You need to download additional files to be able to run the benchmarks and the examples. In the $NPTOOL directory, do the following: Benchmarks Benchmarks play an important role to check the installation or upgrade integrity of the NPTool package. They are also useful for comparing CPU performances on different computer platforms. So far two benchmarks are included in the NPTool package. The first one (cats) analyses experimental data from a beam tracker detector using the npanalysis facility, while the second one (gaspard) runs a silicon array simulation using the npsimulation facility and display some basics control spectra. Each benchmark produces figures that can be compared to the reference figures provided in NPTool. These two benchmarks cover all the core functionalities of NPTool’s framework. The first benchmark can be run with the following commands: For the second benchmark do: In both cases, the results can be displayed and compared to reference results using the following command: Examples With respect to benchmarks, examples deal with more complex analysis cases where several detectors are present. In this context, physical information resulting from the combination of information from several detectors can be calculated. As a standardized test case, you can run Example1 by the following command: This will open the npsimulation GUI (if you are using Qt) or the prompt terminal. In either case events can be generated using the following command: This will simulate the 11Li(d,3He)10He->8He+n+n reaction and produce an output ROOT file located in$NPTOOL/Outputs/Simulation/Example1.root.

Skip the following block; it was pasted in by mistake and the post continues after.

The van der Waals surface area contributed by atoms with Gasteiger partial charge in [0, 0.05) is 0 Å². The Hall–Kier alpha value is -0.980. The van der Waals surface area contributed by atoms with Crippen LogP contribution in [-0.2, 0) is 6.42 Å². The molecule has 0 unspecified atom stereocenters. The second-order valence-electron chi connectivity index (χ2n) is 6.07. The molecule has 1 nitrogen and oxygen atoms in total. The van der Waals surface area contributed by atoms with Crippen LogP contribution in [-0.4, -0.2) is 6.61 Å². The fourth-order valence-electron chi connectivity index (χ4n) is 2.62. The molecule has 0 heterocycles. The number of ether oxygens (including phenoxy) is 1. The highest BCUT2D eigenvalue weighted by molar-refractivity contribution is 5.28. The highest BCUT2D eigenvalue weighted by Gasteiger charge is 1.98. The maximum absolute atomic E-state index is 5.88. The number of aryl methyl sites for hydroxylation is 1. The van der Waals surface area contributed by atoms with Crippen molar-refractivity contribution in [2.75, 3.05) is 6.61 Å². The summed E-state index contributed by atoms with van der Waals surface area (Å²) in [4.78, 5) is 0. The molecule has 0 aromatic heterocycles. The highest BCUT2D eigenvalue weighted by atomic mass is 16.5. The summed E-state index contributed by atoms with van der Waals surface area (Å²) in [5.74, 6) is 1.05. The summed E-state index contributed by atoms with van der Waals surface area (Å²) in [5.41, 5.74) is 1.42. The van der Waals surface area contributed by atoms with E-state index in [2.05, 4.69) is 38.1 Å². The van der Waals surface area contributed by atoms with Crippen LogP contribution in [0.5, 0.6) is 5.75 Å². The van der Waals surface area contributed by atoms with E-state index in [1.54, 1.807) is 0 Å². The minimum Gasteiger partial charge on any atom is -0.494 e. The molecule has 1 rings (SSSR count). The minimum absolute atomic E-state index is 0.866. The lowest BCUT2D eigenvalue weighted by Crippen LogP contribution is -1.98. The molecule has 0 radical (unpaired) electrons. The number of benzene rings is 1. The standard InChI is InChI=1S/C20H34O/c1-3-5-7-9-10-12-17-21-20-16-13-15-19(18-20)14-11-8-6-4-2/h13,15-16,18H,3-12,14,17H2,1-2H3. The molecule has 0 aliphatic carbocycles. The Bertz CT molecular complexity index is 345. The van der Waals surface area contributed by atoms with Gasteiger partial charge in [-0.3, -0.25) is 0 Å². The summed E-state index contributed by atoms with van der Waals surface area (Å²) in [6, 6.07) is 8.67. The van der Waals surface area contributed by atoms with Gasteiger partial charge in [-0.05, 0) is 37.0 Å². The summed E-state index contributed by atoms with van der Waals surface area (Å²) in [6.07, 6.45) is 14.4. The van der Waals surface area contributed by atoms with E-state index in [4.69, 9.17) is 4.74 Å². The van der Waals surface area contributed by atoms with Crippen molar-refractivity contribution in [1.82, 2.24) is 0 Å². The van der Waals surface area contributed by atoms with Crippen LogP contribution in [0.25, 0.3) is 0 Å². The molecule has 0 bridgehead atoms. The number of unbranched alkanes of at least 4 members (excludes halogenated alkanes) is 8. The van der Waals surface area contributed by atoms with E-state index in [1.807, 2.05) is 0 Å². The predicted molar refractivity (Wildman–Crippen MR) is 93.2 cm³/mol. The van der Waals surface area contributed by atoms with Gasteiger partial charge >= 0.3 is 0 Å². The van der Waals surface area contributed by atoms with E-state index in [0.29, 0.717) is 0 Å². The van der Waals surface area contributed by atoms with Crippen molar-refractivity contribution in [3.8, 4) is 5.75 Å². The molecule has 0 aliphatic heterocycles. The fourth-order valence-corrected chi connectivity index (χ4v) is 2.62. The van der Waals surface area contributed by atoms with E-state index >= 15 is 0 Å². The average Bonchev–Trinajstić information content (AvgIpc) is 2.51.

The Example1.detector file located in $NPTOOL/Inputs/DetectorConfiguration and the Example1.reaction file located in$NPTOOL/Inputs/EventGenerator are self explanatory thanks to the use of understandable tokens.

The simulated file can be analysed using the following commands:

This will produce an analysed tree located in the \$NPTOOL/Outputs/Analysis/Example1.root file. Note that since the input files needed by npsimulation are stored in the ROOT file, npanalysis use these automatically as inputs.

The results can be displayed using the command:

You should be able to see the light particle identification, the light particle kinematical line and the associated excitation energy spectrum fitted by a gaussian.

The Example1 input files and NPAnalysis project are simple basis that can be used to start doing your own simulations.